Asheville, NC’s The Toothe, fresh from a name change (formerly John Wilkes Boothe and The Black Toothe) — debuted its new Talons EP recently. Talons EP marks the band’s first release since co-producing a collaborative album with The Tills (who also recently ditched their old name, The Critters). Keeping in line with the band’s previous work, the new album blends modern Appalachian Americana with a reverence for the past, all with a heavy lean on southern Gothicism and theatrical highs and lows.
Ghettoblaster recently caught up with the band to discuss thier collection of songs. This is what they told us.
When did you begin writing the material for Talons?
We didn’t write the material for Talons, it was bestowed upon us. On a moonless night, a luminous Walruschrist appeared before us and offered to write a hit record for us in exchange for our pledge to serve him eternally in the afterlife. We’ll see how the record does.
What was the most difficult song to take from the initial writing stage through recording and mixing? Why was it so troublesome?
“Slab” was probably the biggest thorn in our side. It’s a fun song to play, but it’s got some pretty busy guitar work and tricky harmonies. We really slaved over that one while recording. Early takes were a jumbled mess. We eventually squeezed the kind of tight and propulsive performance we wanted out of ourselves, but not before we wanted to shoot ourselves and each other in the heads.
Which of the songs on the EP is most different from your original concept for the song?
Most of our songs go through a lot of iterations before they find their way onto a record or even into our live set. As they are passed between the three of us, they usually mutate into something more than whatever it was they were initially supposed to be. The song Husk, especially, has taken on many forms. It started out as a much faster number, an upbeat kind of ode to octagons and loneliness. By the time we recorded it for this EP, “Husk” was a delicate and more slowly-paced ballad. And it was just about loneliness. It’s typical for our songs to wander pretty far afield from their place of birth.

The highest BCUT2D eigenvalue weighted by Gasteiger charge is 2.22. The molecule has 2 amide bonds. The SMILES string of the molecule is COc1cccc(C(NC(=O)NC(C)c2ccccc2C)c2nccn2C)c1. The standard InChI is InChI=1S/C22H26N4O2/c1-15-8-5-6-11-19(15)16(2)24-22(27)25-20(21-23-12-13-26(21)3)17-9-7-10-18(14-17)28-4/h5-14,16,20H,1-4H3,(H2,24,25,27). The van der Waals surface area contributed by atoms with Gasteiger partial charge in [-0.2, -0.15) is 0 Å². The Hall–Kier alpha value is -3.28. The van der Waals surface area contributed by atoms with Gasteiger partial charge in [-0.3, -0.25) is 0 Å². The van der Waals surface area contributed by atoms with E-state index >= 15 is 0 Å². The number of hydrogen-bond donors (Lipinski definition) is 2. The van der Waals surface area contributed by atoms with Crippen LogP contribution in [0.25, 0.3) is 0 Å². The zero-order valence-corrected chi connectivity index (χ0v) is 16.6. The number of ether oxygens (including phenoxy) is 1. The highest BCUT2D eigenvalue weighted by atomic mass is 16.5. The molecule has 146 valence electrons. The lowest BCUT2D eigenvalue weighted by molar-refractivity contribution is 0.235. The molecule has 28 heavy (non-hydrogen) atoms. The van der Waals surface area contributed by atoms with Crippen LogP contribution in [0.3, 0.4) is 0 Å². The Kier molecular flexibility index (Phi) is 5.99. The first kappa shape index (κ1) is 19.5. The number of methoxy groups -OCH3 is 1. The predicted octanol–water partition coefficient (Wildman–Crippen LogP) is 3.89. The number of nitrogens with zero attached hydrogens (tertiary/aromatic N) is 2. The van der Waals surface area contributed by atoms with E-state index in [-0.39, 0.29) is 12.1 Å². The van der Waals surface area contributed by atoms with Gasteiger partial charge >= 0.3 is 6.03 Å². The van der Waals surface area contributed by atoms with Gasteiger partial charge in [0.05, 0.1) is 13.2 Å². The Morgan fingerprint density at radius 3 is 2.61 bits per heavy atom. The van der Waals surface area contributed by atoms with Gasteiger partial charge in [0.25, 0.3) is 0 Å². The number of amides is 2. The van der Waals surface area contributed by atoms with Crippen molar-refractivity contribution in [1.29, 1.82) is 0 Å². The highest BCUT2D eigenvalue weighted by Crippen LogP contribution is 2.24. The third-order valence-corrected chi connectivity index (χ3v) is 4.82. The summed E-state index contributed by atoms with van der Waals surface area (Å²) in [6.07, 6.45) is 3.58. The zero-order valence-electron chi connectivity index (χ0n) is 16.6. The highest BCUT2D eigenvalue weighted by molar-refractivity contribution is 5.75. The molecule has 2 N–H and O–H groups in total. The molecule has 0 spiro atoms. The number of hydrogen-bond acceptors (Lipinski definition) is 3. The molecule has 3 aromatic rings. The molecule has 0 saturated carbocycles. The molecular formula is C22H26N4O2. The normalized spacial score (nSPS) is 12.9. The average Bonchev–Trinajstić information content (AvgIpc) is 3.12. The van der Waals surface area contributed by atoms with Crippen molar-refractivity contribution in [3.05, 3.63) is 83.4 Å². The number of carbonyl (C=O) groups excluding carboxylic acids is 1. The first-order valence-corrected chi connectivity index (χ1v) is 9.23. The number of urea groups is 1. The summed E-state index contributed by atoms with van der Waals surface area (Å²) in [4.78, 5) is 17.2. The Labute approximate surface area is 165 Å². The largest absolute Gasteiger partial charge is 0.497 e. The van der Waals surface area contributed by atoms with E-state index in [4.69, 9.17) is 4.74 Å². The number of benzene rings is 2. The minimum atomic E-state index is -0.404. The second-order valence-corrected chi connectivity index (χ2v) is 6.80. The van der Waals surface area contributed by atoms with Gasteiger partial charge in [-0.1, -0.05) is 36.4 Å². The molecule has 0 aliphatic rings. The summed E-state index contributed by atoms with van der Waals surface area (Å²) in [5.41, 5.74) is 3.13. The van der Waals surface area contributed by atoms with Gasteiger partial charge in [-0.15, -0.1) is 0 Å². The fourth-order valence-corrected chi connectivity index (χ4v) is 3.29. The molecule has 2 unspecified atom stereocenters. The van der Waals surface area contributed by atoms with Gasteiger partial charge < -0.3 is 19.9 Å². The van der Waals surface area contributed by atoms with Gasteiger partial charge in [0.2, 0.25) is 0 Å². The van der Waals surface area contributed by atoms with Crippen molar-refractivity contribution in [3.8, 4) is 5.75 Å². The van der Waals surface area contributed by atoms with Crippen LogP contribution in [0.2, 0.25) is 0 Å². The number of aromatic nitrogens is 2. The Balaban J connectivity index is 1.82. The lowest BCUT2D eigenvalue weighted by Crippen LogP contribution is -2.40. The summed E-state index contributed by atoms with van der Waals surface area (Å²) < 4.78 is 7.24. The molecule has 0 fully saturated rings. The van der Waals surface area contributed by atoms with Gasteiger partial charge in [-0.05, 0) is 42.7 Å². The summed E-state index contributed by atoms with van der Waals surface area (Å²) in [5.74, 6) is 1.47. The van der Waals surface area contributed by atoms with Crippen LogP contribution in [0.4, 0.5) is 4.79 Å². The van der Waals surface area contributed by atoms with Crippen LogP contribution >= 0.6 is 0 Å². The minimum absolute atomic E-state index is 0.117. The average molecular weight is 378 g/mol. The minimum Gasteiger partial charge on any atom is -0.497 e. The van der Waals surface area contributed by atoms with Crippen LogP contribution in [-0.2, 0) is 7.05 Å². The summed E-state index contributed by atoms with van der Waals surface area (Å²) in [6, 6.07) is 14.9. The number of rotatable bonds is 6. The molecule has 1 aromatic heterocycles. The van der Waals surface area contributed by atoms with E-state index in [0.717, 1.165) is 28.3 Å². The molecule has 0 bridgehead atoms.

Did you perform these songs under your old moniker? Or are these all new compositions?
These songs have been around for a long time in one form or another. Some of them are years and years old and have been a part of our live set for ages. But we reworked them extensively for the Talons EP and I think they have found their fullest expression so far in these recordings.
Did you have any guest musicians play or sing on the record?
We played just about everything on this record ourselves. Although we like to think that Dylan, Lennon, and R. Kelly were there with us in spirit throughout the process.
Who produced Talons? What input did that person have that changed the face of the record?
We spent a lot of time on preproduction – deciding on arrangements, instrumentation, harmonies, etc – in advance so we could relax and be confident in recording the parts. We’ve recorded our own music for years in our home studio, so again we took care of all the recording and producing ourselves. Danny Kadar mixed the record and really pulled out some depth and luster. Dave Harris at Studio B Mastering locked the low end in place and made everything shimmer. Talons wouldn’t have been the same without the contributions of those talented fellows.
Is there an overarching concept behind the music that ties the songs together?
There is no explicit narrative arc linking the songs on this EP. But the songs are connected thematically to a certain degree. And there is a certain half malevolent, half tongue in cheek undercurrent that runs through the record as a whole.
Have you begun playing these songs live and which songs have elicited the strongest reaction from your fans?
Most of these songs have been a part of our live set for quite a while. People seem to respond most enthusiastically to our upbeat and energetic songs. “Mustard” seems to get toes tapping. Bouncy and percussive songs are fun to bang out live. The quieter and more contemplative songs don’t always translate well in a live setting, but they do work well on our record.
(Visit The Toothe here: https://www.facebook.com/thetoothe.)